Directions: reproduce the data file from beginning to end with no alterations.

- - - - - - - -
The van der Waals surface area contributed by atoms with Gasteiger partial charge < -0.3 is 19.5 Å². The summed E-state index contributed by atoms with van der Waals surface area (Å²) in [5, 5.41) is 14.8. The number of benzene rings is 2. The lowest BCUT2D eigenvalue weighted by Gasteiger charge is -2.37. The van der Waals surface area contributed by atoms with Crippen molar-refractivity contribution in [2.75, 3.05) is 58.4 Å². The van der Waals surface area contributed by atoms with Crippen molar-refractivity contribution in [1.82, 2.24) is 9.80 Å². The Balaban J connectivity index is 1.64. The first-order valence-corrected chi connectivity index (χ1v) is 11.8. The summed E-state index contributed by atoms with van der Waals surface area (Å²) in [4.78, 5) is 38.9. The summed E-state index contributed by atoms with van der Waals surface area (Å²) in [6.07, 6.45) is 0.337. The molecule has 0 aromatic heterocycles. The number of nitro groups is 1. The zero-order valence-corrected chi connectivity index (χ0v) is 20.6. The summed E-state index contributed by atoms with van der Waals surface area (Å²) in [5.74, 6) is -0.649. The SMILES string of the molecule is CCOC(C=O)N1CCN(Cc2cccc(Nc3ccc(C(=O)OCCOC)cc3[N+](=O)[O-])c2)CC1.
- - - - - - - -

The van der Waals surface area contributed by atoms with Gasteiger partial charge < -0.3 is 19.5 Å². The summed E-state index contributed by atoms with van der Waals surface area (Å²) in [5, 5.41) is 14.8. The number of benzene rings is 2. The lowest BCUT2D eigenvalue weighted by Gasteiger charge is -2.37. The van der Waals surface area contributed by atoms with Crippen molar-refractivity contribution in [2.75, 3.05) is 58.4 Å². The van der Waals surface area contributed by atoms with Crippen molar-refractivity contribution in [1.82, 2.24) is 9.80 Å². The Balaban J connectivity index is 1.64. The first-order valence-corrected chi connectivity index (χ1v) is 11.8. The summed E-state index contributed by atoms with van der Waals surface area (Å²) in [4.78, 5) is 38.9. The summed E-state index contributed by atoms with van der Waals surface area (Å²) in [6.07, 6.45) is 0.337. The molecule has 0 aromatic heterocycles. The number of nitro groups is 1. The zero-order valence-corrected chi connectivity index (χ0v) is 20.6. The summed E-state index contributed by atoms with van der Waals surface area (Å²) in [5.74, 6) is -0.649. The SMILES string of the molecule is CCOC(C=O)N1CCN(Cc2cccc(Nc3ccc(C(=O)OCCOC)cc3[N+](=O)[O-])c2)CC1.